Hanging out with Alice helps me understand why she wanted to be friends with people like Elizabeth Cotten and Luther Davis, who were elderly when she met them. She heard the way they played and sang and had to talk to them about their lives. “They knew exactly who they were,” she says. For a young person who had moved across the country from Oregon to Washington, D.C., without maintaining much contact with home, dropped out of college, and had four children, that self-knowledge was aspirational. Though their rootedness in their communities was part of what drew her to them, she didn’t think of them as avatars of bygone primitive ways of life, or as characters in a play – they were people. Elizabeth Cotten was somewhat guarded, but over years traveling and playing together, she told Alice about indignities she had suffered as a domestic worker and as a Black female folk performer, and about subtle acts of defiance she had worked into both vocations. Luther Davis talked about how lonely it was to get old and run out of witnesses to your own life.
Alice is likewise unafraid of being a person. She’ll tell you straightforwardly that she was unprepared to be a mother, that it was essentially impossible to pursue a music career – which was something she knew she wanted for herself – and still give adequate time to her kids. We commiserate about music industry bullshit and engage in light shit-talking about the idea of showmanship.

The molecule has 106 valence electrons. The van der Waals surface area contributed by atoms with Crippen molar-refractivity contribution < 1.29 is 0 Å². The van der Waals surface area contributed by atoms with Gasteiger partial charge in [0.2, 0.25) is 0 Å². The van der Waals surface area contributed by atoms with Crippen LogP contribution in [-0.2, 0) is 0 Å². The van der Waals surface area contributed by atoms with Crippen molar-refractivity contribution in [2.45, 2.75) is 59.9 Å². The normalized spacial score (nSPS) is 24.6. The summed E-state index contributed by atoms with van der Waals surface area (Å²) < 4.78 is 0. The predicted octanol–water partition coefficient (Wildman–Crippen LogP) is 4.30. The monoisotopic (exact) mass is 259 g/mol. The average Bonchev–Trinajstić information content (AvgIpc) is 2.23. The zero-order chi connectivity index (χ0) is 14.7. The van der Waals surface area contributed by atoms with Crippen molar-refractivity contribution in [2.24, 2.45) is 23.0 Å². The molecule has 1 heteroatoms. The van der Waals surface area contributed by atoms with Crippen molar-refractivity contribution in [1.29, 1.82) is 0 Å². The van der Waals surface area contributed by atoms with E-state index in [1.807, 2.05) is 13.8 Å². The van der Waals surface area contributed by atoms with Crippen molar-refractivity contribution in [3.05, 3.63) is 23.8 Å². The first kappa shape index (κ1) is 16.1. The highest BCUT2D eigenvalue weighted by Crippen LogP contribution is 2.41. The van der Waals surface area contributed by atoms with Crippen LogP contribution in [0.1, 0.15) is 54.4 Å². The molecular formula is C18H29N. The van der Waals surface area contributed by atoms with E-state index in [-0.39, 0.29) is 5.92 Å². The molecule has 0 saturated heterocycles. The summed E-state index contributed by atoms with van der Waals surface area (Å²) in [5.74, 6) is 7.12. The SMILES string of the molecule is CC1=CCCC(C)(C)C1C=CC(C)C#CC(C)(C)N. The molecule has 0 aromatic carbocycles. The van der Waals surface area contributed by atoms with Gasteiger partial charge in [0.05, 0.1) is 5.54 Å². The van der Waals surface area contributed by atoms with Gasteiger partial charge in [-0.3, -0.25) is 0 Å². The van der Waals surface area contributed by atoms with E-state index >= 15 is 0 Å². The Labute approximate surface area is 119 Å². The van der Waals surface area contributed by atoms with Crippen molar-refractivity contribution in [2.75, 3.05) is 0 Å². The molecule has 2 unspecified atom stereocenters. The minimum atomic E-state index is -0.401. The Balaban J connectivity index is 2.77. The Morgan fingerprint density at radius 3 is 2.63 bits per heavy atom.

She’s usually wearing one of her collection of t-shirts that pertain to her dog Polly’s agility training facility (“Fast and Furryous”). This past March, when I took these photos of her to use for promotion of her new album, Sun to Sun, we went through her closet together and dug out some gems, including a bedazzled commemorative t-shirt from Obama’s inauguration.
I have no training in photography – I shoot film because I enjoy the feeling of not really knowing how it works. We went to Duke Gardens in Durham, where we both live, on a week when the cherry trees had popcorned into glory. Alice looks radiant in the halo of those glowing blooms. But I also love the photos where she’s at home, standing in front of the brick retaining wall around her front yard, before she realized she still had her Apple Watch on. The sky was so blue that day, her white hair incandescent. She looks like she knows something you don’t, but in a warm way, like she knows you’ll get it eventually.